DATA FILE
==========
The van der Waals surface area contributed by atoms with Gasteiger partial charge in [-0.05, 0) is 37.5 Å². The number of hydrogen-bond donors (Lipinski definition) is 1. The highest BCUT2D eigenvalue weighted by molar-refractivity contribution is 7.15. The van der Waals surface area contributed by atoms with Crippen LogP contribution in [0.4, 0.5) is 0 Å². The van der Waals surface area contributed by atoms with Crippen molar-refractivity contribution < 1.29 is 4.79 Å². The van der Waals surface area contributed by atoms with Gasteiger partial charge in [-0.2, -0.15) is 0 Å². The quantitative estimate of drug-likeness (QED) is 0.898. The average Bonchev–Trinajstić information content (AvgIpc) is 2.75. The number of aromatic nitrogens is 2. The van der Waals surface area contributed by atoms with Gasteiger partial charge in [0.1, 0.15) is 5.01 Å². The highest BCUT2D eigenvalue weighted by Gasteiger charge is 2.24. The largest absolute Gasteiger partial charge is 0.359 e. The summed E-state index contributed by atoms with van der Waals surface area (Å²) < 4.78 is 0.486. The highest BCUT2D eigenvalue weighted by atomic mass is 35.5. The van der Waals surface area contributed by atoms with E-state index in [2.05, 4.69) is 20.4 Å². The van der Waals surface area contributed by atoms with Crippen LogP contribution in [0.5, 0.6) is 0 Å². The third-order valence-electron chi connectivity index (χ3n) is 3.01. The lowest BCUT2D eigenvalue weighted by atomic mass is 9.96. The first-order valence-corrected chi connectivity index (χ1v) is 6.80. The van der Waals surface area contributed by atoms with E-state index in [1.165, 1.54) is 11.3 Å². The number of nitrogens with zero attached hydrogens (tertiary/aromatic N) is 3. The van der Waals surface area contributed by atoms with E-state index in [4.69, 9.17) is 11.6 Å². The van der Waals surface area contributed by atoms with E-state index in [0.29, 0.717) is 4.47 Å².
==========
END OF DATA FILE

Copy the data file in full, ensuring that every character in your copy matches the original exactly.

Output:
The van der Waals surface area contributed by atoms with Gasteiger partial charge in [-0.05, 0) is 37.5 Å². The number of hydrogen-bond donors (Lipinski definition) is 1. The highest BCUT2D eigenvalue weighted by molar-refractivity contribution is 7.15. The van der Waals surface area contributed by atoms with Crippen LogP contribution in [0.4, 0.5) is 0 Å². The van der Waals surface area contributed by atoms with Crippen molar-refractivity contribution < 1.29 is 4.79 Å². The van der Waals surface area contributed by atoms with Gasteiger partial charge in [-0.2, -0.15) is 0 Å². The quantitative estimate of drug-likeness (QED) is 0.898. The average Bonchev–Trinajstić information content (AvgIpc) is 2.75. The number of aromatic nitrogens is 2. The van der Waals surface area contributed by atoms with Gasteiger partial charge in [0.1, 0.15) is 5.01 Å². The highest BCUT2D eigenvalue weighted by Gasteiger charge is 2.24. The largest absolute Gasteiger partial charge is 0.359 e. The summed E-state index contributed by atoms with van der Waals surface area (Å²) < 4.78 is 0.486. The highest BCUT2D eigenvalue weighted by atomic mass is 35.5. The van der Waals surface area contributed by atoms with E-state index in [2.05, 4.69) is 20.4 Å². The van der Waals surface area contributed by atoms with Crippen LogP contribution in [0.5, 0.6) is 0 Å². The third-order valence-electron chi connectivity index (χ3n) is 3.01. The lowest BCUT2D eigenvalue weighted by atomic mass is 9.96. The first-order valence-corrected chi connectivity index (χ1v) is 6.80. The van der Waals surface area contributed by atoms with E-state index in [1.165, 1.54) is 11.3 Å². The number of nitrogens with zero attached hydrogens (tertiary/aromatic N) is 3. The van der Waals surface area contributed by atoms with E-state index in [4.69, 9.17) is 11.6 Å². The van der Waals surface area contributed by atoms with E-state index in [0.29, 0.717) is 4.47 Å².